The one thing single moms have is time to themselves. Many married moms tell me are jealous that I have ‘time to myself’, but I’m sure if they had legally obligated time away from their children, they would not covet this ‘free time’. Either way, I made single friends who like to go out, see some concerts, and check out new hot spots.  But I quickly learned that singles go out on a whim, and many nights I had my daughter and couldn’t drop everything to hit up the cool event that evening.  I enjoyed single-life gossiping about dating successes and hilarious failures but my stories were also peppered with the saga of losing baby teeth and the funny things my daughter would say at dinner. 
Feeling disheartened and disconnected, my odd mom out sensitivity reached a breaking point when, at an elementary school fair, my daughter’s feelings were hurt when her two friends hopped on a ride that only allowed two kids at a time. Despite my continual efforts to reassure her that they did not leave her out and they did want to play with her, that it was purely the bad timing of the break in the line – she melted down and sat on a hill, sobbing with hurt feelings. I sat down next to her and my eyes welled up with tears because I couldn’t honestly say I felt any differently. I looked around and desperately wanted to find another single parent at the event who could empathize but it was clear this was solely on my shoulders.  I started to wonder how I was going to be enough support her for the next 13 years of her grade school life.

And just when I was sure the evidence was damning enough to prove I was, in fact, the odd mom out, my daughter’s friends’ parents came over and reached out to us. They shared stories of how they helped their children with similar sensitivities. They repeatedly offered help anytime I needed it, telling me that I can’t be afraid to ask when I need a helping hand. And they talked about future fun things for our kids to do together. That night, we all walked home together in a group of giggly kids, babbling toddles and ever-tired yet jovial adults. 

At the end of the evening, I stopped to observe the scene and I realized I was never the odd mom out. Just because my situation is not the same as other families, as parents and children, we were no different.  Moreover, the same parents who reached out to me at the fair were also at those initial birthday parties. It wasn’t just me who was worried about being judged for what might happen to my daughter – it was every mother.  And the Pinterest moms who have enviable creative skills, resources and time – well they have told me they don’t know how I do it. They don’t judge my store bought party favors, they are impressed I pull together a fun party for my daughter year after year.

Although single moms frequently feel like the odd mom out, not fitting neatly in with any one social circle, the fact is that we fit in to all circles. We have the spirit of being single and active and we have the worries that come with being a mother.  I will be forever thankful for that night where I realized we are all in this together, raising our children to the best of our abilities and offering a hand when someone needs a little extra help.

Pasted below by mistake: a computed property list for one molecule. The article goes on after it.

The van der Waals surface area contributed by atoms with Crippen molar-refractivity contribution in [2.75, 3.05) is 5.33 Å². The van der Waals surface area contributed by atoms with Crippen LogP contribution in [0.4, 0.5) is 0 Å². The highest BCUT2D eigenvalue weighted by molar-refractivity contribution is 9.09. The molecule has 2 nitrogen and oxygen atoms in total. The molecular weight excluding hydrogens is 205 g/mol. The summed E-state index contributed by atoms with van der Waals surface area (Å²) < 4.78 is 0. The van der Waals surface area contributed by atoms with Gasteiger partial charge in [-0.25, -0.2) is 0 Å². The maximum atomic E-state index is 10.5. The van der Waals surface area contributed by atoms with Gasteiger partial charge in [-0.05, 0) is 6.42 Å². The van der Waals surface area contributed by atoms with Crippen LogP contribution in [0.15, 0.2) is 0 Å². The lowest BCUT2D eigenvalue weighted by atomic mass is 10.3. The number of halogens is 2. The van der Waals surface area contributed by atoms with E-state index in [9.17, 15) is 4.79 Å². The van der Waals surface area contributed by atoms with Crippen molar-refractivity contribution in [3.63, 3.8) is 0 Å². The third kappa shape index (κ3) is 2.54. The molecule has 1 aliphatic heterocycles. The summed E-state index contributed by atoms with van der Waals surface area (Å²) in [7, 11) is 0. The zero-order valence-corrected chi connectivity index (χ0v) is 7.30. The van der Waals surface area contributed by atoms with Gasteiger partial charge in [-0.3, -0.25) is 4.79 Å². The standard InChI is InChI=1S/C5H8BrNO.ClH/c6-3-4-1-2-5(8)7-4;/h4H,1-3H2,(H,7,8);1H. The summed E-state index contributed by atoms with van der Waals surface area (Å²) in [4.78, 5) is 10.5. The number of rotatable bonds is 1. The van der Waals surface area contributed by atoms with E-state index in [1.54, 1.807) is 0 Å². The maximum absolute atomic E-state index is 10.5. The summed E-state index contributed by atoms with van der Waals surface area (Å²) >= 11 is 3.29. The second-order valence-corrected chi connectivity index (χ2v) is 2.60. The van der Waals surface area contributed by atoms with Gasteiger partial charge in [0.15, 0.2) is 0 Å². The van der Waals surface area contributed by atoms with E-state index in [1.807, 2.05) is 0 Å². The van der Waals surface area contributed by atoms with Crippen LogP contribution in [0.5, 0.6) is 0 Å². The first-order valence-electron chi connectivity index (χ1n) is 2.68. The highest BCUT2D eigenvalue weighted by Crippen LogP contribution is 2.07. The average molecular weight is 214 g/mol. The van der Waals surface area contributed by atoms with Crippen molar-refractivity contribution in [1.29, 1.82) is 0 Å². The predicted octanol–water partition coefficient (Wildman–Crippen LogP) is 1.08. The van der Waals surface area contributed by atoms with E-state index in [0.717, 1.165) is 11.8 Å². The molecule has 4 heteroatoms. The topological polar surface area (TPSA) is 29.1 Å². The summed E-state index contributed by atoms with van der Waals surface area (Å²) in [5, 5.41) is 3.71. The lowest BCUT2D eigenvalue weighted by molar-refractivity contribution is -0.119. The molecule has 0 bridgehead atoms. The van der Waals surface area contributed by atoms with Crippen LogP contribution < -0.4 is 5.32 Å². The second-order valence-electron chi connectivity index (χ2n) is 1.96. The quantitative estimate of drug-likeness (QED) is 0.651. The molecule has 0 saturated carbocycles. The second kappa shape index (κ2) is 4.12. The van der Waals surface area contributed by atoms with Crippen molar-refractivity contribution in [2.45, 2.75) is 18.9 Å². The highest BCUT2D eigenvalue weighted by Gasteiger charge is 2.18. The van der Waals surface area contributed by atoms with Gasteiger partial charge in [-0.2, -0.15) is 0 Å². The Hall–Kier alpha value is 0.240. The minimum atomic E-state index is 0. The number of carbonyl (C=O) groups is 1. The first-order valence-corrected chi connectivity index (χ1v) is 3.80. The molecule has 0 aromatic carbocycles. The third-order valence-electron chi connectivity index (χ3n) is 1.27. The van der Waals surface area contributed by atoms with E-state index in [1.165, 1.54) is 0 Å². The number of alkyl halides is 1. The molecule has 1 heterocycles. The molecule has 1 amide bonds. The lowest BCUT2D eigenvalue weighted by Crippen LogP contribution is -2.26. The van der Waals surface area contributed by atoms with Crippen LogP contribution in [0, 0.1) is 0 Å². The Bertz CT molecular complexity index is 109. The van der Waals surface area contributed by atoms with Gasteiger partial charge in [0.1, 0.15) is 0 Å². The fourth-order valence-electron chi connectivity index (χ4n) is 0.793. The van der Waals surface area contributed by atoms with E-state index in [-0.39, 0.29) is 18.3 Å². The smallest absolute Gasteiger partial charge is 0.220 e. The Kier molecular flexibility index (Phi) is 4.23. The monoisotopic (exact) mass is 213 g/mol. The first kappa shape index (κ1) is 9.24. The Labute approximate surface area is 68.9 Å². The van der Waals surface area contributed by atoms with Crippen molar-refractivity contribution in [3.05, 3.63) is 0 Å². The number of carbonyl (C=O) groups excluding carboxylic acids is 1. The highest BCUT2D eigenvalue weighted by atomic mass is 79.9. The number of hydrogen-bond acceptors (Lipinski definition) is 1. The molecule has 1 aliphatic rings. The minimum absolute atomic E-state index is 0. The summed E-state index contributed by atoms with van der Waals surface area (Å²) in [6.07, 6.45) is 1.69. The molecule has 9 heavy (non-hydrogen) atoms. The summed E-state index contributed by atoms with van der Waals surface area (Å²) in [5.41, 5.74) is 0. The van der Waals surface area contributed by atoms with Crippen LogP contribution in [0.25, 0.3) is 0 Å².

Wednesday, June 15, 2016

This is a Love Story

Beautifully written story about Amy Chan, a author and blogger, and her path to find love.

It was a breathe of fresh air to read my has very much been my story in someone else's words. A must-read: http://justmytype.ca/love-story/

Tuesday, June 14, 2016

Radical healing - as of June 2016

I've written very sparsely over the last year or so because there has been so much change I haven't known how to articulate it. From a trip to Rwanda to moving into our new house, I finally felt in control of my life and the path I was choosing.  As the new year rang in, I realized I've spent the last five years taking care of everyone else but I knew nothing of self-case for me.  I decided to embark on a path of 'Radical Healing' physically, emotionally and energy wise.

Physically I sought out a chiropractor, massage therapist, joined the gym and started to pay more attention to how what I ate and how I slept affected my well being.

Emotionally, I started EMDR, a specific type of therapy meant to help you process past traumas so that you no longer relive them in the moment but remember them as a memory - they become a part of your past, no longer a part of your present. To successfully do this, you dig deep into the infected wound and clear out each and every piece that contributed to the infection, giving the wound a chance to heal. Once you can see things clearly, you can learn what you need to do to set healthy boundaries and have a voice in your life so that the wound may finally heal.

A third part of radical healing is mentally finding balance. This involves recognizing that good self care involves quality time with oneself. I've learned to calm down when I'm alone - disassociate being alone with being unlovable and instead associate being alone with a loving to myself.  I also took up guitar lessons to give my mind and creativity some exercise. And I've been writing more often, knowing that if I right it out, I can regulate myself from almost any trigger.
We have arrived at the half way point in the year and I would say I am half way better. The intensity of feelings and pain is not less but the length of which they hit is shorter and perspective more easily steps in, allowing for greater resiliency.  I will say physically and emotionally it has been one of the most painful paths I have ever walked - cleaning everything out, digging right down to the bottom of my soul, seeing the truth of who I am and where I've been - it is scary. And I'm nervous about the next steps - does this path end in a place of peace? I can't see the ending right now but I can feel the improvement and the difference in thoughts and emotions along the way.